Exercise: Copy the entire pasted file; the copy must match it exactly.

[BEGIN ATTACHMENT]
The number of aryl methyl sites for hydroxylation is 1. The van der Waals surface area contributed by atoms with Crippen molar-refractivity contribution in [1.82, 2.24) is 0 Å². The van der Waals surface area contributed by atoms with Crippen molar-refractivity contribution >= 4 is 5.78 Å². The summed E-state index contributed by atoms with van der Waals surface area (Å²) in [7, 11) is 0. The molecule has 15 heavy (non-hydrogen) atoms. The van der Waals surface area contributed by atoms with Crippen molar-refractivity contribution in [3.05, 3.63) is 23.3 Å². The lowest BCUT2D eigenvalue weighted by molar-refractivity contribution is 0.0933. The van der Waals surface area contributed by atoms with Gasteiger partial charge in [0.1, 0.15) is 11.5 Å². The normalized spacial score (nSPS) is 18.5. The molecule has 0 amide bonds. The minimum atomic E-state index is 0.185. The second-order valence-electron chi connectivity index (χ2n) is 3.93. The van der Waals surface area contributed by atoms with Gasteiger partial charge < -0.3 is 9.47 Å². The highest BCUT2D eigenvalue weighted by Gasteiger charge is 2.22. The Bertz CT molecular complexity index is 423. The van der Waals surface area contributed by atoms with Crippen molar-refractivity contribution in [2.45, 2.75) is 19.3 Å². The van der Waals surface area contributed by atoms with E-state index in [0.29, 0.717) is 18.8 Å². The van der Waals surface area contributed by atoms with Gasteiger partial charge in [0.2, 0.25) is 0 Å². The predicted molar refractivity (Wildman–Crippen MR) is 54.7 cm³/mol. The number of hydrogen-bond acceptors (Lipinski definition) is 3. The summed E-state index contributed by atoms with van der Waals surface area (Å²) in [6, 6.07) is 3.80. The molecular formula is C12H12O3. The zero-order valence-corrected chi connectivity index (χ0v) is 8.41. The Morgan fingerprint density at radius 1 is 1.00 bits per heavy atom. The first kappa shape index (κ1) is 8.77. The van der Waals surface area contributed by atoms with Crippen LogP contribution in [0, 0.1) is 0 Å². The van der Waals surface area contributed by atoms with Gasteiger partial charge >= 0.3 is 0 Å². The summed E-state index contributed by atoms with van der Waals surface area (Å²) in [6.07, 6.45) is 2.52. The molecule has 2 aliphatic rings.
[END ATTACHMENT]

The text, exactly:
The number of aryl methyl sites for hydroxylation is 1. The van der Waals surface area contributed by atoms with Crippen molar-refractivity contribution in [1.82, 2.24) is 0 Å². The van der Waals surface area contributed by atoms with Crippen molar-refractivity contribution >= 4 is 5.78 Å². The summed E-state index contributed by atoms with van der Waals surface area (Å²) in [7, 11) is 0. The molecule has 15 heavy (non-hydrogen) atoms. The van der Waals surface area contributed by atoms with Crippen molar-refractivity contribution in [3.05, 3.63) is 23.3 Å². The lowest BCUT2D eigenvalue weighted by molar-refractivity contribution is 0.0933. The van der Waals surface area contributed by atoms with Gasteiger partial charge in [0.1, 0.15) is 11.5 Å². The normalized spacial score (nSPS) is 18.5. The molecule has 0 amide bonds. The minimum atomic E-state index is 0.185. The second-order valence-electron chi connectivity index (χ2n) is 3.93. The van der Waals surface area contributed by atoms with Gasteiger partial charge < -0.3 is 9.47 Å². The highest BCUT2D eigenvalue weighted by Gasteiger charge is 2.22. The Bertz CT molecular complexity index is 423. The van der Waals surface area contributed by atoms with Crippen molar-refractivity contribution in [2.45, 2.75) is 19.3 Å². The van der Waals surface area contributed by atoms with E-state index in [0.29, 0.717) is 18.8 Å². The van der Waals surface area contributed by atoms with Gasteiger partial charge in [0.2, 0.25) is 0 Å². The predicted molar refractivity (Wildman–Crippen MR) is 54.7 cm³/mol. The number of hydrogen-bond acceptors (Lipinski definition) is 3. The summed E-state index contributed by atoms with van der Waals surface area (Å²) in [6, 6.07) is 3.80. The molecular formula is C12H12O3. The zero-order valence-corrected chi connectivity index (χ0v) is 8.41. The Morgan fingerprint density at radius 1 is 1.00 bits per heavy atom. The first kappa shape index (κ1) is 8.77. The van der Waals surface area contributed by atoms with Crippen LogP contribution in [0, 0.1) is 0 Å². The van der Waals surface area contributed by atoms with Gasteiger partial charge >= 0.3 is 0 Å². The summed E-state index contributed by atoms with van der Waals surface area (Å²) in [6.07, 6.45) is 2.52. The molecule has 2 aliphatic rings.